Towards a better future state – part 2

Towards a better future state – part 2

99%, Arab spring, Big data, Change, Code for America, Code for Europe, collective consciousness, Collective grievances, collective solutions, converging, data, data driven, data informed, digital, digital enablement, digitally empowered, disconnected, evolution, GDS, globally, Government Digital Strategy, local, London riots, mediums, merging, national, naya Pakistan, occupy movement, Open Data, Open Source, parallels, Progressive states, Rohingyas, social enterprises, social transformation, society, surveillance, transformation, turkish spring, ubiquity, Zuccotti Park,   social entrepreneurs

Though there have been several posts by myself and on Peace Through Prosperity’s dedicated blog on the results from the ground there has been little documented by us on how we got to where we are in delivering our transformational Mini-MBA programme for micro-entrepreneurs/entrepreneurs of circumstances.

These posts focus on the process behind the system deployed; its design and implementation strategy. Our research, the  process of developing the tools, methodology and techniques all with the view that such transparency will lend itself well to making the system open source and encourage others to adopted it as well as help us improve it.

In the last post I put forward the case for a ‘data informed strategy’ to influence and gently nudge the societal transformation already in process in the right direction. Hereon I shall detail how the team from Peace Through Prosperity (PTP) reached that conclusion, designed a programme to experiment with data informed consulting for micro-entrepreneurs in conflict affected regions to assist them in rebuilding their community, society starting from taking charge of their own socioeconomic circumstances.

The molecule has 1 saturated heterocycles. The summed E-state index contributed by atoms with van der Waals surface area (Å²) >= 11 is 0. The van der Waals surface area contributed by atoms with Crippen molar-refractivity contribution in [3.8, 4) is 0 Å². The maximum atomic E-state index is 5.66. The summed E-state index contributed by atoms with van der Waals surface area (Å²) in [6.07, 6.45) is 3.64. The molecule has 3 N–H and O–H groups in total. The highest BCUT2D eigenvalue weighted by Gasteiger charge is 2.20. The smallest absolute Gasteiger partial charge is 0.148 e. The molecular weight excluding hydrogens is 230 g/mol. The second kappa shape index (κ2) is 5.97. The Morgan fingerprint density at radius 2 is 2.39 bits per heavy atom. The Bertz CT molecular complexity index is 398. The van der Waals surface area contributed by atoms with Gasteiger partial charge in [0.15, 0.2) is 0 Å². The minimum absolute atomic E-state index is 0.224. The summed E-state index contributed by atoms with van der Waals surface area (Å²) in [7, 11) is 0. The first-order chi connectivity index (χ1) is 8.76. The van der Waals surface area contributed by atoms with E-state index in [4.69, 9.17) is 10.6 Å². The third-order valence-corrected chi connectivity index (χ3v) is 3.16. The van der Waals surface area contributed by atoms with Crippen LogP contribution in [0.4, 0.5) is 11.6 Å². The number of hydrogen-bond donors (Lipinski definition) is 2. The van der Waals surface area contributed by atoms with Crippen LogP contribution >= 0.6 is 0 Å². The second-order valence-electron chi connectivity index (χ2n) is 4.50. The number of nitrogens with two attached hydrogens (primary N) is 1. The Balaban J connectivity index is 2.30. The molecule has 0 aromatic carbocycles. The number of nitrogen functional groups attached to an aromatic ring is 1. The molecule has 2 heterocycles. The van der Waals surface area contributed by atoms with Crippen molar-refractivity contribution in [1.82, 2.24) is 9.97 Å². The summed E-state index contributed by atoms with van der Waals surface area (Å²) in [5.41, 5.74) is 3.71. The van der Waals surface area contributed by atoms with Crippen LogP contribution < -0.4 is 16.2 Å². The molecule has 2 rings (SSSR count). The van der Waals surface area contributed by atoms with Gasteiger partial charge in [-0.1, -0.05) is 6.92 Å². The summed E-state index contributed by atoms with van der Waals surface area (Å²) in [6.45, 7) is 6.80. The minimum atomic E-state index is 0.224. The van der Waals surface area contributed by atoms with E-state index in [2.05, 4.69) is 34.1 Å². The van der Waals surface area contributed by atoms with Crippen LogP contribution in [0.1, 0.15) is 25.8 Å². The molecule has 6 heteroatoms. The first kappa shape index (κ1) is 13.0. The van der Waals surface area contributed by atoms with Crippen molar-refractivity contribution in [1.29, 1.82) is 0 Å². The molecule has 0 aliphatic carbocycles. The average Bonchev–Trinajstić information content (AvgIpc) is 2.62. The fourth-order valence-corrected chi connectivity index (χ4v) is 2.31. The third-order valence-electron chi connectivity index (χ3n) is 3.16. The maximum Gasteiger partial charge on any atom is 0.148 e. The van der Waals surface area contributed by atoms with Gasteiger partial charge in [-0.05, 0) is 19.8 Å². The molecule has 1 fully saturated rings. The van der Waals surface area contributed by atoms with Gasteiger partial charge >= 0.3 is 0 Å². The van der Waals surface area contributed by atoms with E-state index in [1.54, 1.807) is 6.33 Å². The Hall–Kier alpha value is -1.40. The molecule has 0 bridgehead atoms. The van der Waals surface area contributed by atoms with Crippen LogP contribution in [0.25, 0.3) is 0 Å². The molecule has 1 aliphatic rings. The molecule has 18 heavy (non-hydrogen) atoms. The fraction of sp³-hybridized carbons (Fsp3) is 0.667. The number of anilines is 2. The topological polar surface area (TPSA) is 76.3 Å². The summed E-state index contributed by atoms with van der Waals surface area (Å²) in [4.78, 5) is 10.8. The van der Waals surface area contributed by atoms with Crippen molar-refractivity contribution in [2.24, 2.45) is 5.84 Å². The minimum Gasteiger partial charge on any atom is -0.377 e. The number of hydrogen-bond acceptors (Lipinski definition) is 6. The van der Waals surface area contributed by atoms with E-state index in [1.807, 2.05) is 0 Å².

Our journey started with a couple of simple questions; ‘…what could we do to change the current state and trajectory of affairs? …what could we do to address the growth of radicalisation in all its forms?’ that lead to ‘where and what is the silver bullet we are in search of? How would we know we have found it? How would we deliver it? What mechanisms would we need to deliver it? How do we measure its success or failure?’

Though we did not have any answers as system scientists we did have the tools and know how to discover the likely options, and we started from what we know.

We applied a number of tools and methods at our disposal from Rich pictures from Soft Systems, Scenario Planning, Story Maps, Outcomes-Based policy planning models, Persona models, Empathy maps and good old common sense; for quite some time we reviewed our models, refined, evolved, rinsed and repeated with several trips back to the field to dig deeper and validate our evolving understanding and options for solutions.

Direct, primary research in Khyber Pakhtunkhwa, South Punjab, Karachi, Morocco and London had a common thread it was elusive but we had it modelled via our tools, secondary research was affirmation of our trajectory and the conclusions we were arriving at.

From the stratosphere it was empathy; one of the key drivers, the commodity used and abused, whose dark narrative was easier to sell and even easier to conjure up. Down on the ground the pull factors giving rise to empathy were darker, murkier and firmly rooted in socioeconomic issues faced by the many in all environments from the developing to the developed.